It is a cold, damp February day in Jordan, and Zaatari refugee camp is a sea of mud from last night’s rain and snow. In a small white caravan on the edge of the camp, 30 girls sit in a circle.
A few have quick conversations with their neighbors, then resume their silent thinking with the others. It is our final meeting together after three months, and I’ve asked them to think of one phrase that defines who they are as girls, and how they want others to see them.
“We are smart.”
“We are the pioneers of the future.”
“We are not going to give up.”
Since the start of the war in Syria, over 3 million people have fled the country; of those, 4 out of 5 are women and children. Syrian refugees have experienced the trauma of war, the loss of loved ones and their homes and the struggle to survive in a new country. Additionally, Syrian girls face a disproportionate amount of harassment and exploitation, from early marriage to violence on the street and inside their homes, and often are prevented from getting an education.
This situation is not unique to Syrian refugees. Around the world, girls are marginalized, and their futures defined by their gender.
Girls are someone else’s future wife, someone else’s future mother, someone else’s free laborer, someone else’s something.
With adolescence, boys begin a new phase of life, with new options and choices, while girls see their worlds shrink. They have little space to dream or imagine, and they are stripped of their choices and potential as they become ever more isolated. Instead, they are taught to make themselves smaller, more amenable, less demanding.
In 2013, I partnered with the International Rescue Committee to create Vision not Victim, a program designed to give girls the skills and support they need to build a better future for themselves. Vision not Victim was piloted in the Democratic Republic of Congo; in late 2014/early 2015, we were able to implement the program in Jordan.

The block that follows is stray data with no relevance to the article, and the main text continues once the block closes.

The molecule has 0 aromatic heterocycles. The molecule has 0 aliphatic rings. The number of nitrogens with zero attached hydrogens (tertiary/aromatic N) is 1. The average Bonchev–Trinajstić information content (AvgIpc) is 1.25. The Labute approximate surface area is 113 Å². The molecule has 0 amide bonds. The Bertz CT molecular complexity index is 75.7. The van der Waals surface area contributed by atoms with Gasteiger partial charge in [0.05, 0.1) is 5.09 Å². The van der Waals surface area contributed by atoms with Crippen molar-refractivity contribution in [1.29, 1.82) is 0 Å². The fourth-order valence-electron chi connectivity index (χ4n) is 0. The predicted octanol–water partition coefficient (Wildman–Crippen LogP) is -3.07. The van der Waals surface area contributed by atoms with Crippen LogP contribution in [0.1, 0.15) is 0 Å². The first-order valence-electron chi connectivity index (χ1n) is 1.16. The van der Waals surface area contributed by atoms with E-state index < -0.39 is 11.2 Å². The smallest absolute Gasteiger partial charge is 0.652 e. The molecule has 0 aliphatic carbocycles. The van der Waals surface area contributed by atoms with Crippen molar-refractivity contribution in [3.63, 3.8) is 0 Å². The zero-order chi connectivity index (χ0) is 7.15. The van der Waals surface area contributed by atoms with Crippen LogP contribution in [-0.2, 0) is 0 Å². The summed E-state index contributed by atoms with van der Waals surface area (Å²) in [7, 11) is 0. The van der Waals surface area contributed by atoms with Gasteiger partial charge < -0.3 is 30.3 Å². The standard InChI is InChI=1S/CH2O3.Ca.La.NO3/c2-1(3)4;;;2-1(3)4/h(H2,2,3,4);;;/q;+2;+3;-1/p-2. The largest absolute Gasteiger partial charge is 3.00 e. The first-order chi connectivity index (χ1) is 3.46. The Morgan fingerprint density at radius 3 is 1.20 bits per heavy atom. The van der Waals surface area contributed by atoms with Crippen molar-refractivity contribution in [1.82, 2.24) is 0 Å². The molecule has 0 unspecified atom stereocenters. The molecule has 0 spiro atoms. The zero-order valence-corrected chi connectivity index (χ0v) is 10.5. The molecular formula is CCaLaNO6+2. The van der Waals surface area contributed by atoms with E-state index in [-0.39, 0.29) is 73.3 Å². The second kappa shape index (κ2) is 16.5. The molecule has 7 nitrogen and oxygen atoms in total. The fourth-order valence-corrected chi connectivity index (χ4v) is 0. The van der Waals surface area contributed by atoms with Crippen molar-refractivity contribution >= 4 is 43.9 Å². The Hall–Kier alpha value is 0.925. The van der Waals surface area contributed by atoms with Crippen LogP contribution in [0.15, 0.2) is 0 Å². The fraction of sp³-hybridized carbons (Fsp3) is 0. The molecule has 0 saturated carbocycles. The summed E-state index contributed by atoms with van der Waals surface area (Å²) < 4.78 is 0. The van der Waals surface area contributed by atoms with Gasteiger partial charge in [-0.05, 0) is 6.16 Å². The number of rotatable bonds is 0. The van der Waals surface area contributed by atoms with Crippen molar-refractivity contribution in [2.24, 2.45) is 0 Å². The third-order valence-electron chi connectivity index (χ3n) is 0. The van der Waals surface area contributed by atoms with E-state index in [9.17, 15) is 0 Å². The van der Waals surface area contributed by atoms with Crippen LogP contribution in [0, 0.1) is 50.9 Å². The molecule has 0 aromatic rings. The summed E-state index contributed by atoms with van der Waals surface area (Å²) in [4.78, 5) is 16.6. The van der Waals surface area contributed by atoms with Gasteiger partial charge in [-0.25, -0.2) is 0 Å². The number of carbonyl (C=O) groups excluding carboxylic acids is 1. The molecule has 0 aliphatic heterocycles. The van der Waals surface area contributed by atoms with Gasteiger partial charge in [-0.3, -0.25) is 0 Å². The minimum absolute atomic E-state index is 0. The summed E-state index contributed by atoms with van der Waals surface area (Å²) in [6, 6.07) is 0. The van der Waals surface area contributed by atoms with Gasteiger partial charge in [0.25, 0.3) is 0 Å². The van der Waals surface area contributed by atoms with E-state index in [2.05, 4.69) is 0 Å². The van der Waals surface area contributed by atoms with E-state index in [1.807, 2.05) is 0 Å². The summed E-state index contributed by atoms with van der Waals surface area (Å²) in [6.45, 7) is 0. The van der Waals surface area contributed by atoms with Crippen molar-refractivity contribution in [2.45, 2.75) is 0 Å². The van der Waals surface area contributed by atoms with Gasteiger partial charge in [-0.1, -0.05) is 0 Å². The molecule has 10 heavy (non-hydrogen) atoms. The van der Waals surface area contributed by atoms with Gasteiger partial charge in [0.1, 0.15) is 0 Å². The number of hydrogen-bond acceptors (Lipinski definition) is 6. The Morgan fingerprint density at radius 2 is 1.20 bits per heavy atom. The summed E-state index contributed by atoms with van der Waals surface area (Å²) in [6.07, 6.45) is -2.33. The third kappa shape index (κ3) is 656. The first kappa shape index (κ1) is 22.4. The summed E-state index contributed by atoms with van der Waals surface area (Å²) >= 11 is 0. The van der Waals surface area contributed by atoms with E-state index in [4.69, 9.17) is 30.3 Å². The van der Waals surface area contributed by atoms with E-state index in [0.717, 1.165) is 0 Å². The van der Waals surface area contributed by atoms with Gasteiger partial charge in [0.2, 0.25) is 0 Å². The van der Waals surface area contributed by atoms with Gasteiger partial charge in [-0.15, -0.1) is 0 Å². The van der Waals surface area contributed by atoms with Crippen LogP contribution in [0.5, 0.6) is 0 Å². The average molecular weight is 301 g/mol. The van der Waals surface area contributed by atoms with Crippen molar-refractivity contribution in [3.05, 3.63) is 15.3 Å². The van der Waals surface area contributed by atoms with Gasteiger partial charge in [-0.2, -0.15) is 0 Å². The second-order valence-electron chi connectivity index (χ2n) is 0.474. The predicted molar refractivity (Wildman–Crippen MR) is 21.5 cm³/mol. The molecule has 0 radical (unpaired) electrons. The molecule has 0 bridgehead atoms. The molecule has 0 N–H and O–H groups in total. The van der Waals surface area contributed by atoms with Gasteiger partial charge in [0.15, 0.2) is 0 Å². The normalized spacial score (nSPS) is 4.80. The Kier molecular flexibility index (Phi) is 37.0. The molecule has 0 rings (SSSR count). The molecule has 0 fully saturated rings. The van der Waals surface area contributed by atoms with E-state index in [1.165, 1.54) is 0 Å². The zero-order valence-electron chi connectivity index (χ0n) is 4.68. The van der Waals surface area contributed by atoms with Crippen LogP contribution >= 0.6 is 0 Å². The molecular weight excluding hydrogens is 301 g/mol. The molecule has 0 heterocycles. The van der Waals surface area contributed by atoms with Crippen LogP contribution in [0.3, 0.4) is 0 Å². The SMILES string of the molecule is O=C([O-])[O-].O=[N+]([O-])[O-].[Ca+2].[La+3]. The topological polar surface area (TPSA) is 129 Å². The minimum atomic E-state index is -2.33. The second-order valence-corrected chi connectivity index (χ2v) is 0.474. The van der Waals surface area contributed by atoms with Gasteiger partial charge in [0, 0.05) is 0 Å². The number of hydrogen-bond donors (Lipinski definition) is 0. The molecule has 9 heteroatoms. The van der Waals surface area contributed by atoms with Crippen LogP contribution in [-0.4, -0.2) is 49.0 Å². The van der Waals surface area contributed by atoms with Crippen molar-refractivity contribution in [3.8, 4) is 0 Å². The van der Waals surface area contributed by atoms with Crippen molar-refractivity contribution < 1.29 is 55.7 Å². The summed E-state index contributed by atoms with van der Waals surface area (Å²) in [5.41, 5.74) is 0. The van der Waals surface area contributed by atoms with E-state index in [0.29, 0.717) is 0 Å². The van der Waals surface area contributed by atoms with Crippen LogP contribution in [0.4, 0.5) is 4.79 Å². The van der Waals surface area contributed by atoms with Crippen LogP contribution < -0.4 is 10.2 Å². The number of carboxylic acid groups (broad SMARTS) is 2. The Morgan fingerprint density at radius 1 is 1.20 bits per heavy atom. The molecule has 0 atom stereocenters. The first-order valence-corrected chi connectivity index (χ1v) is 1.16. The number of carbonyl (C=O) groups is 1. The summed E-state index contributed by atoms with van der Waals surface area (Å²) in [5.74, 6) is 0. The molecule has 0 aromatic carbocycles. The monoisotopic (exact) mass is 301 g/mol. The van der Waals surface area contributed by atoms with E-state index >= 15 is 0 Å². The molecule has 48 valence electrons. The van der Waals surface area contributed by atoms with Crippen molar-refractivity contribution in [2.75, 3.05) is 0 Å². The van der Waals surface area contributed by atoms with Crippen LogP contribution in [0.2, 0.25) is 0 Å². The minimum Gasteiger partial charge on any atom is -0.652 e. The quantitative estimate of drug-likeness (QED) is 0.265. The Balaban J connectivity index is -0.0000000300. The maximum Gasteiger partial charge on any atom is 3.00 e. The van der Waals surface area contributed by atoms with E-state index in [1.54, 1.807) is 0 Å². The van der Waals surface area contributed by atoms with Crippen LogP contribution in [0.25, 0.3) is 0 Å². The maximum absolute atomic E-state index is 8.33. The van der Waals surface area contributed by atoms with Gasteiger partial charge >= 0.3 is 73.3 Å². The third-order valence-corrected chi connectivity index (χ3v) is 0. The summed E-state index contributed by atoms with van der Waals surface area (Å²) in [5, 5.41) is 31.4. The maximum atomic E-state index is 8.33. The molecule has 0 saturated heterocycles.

Being a photographer, I wanted to use images to encourage girls to explore their potential and to share their power and possibilities with the people around them.
We asked the project participants, Syrian and Jordanian girls ages 11 to 16, to discuss their goals and imagine their future personal and professional lives. Many of them had directly experienced conflict.
Touched by trauma and loss, they had ideas about how they wanted to change their country, help others, and use their skills and passions to improve their communities.
Through creative activities, Vision not Victim supported these girls in building critical life and leadership skills.
We invited mentors — successful women from the area — to speak to the group, exposing girls to a wider range of possibilities by sharing their own experiences, by telling stories of how they navigated obstacles and achieved their dreams.
“We are strong.”
“We are going to build a society.”
Future police officer
“I saw a police officer for the first time when I was 11 — before that I hadn’t considered it as a career. At that moment of my life I wasn’t even going to school — I just had no interest. But once I decided this was my dream, I studied hard and pursued it. Now that I am a police officer, I help many people who are in danger or trouble, and I encourage young girls to get their education so that they can reach their goals.”